Faecal incontinence management in dementia patients
Faecal incontinence is a complex issue faced by many older adults. This article will provide an overview of this condition and its causes. It will also provide policy and guidance on the subject, its general management, complications, the support available for carers, and the issue of faecal incontinence in someone who has dementia.
Faecal incontinence involves the involuntary and frequent loss of stool, making it a distressing condition that has a significantly negative effect on the quality of life of the person affected (Ahmad et al, 2010). About 15% of the population suffers from it, and it is a common issue in many areas of healthcare, often being considered a comorbidity. Faecal incontinence also has financial strains on the individual, as the absorbent pads required are very expensive, yet in high demand under the NHS funding. Estimates of prevalence may even be inaccurate and lower than the reality. As Ahmad (2010) has noted, faecal incontinence is a heterogeneous problem ranging from minor faecal soiling to incapacitating urge or passive faecal incontinence and embarrassment, which may prevent patients from seeking help.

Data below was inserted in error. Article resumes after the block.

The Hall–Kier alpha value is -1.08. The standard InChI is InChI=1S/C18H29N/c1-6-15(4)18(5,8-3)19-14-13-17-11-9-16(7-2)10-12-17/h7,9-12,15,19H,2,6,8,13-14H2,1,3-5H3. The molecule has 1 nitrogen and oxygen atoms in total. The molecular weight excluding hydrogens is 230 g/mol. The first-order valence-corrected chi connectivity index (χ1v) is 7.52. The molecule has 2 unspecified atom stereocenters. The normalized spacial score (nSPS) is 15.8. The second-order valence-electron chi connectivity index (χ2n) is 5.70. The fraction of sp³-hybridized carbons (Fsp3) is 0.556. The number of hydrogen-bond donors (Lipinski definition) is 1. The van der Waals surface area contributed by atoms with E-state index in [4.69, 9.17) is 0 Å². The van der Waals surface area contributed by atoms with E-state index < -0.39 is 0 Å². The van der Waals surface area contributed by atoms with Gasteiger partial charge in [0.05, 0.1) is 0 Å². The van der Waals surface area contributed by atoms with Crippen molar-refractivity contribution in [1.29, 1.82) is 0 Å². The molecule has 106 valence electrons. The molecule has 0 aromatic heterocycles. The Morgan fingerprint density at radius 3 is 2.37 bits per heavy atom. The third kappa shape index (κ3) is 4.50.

The conern with this condition is that it is socially debilitating and isolating and can result in skin damage and other such consequences, which cannot always be resolved. It can, however, be managed well.
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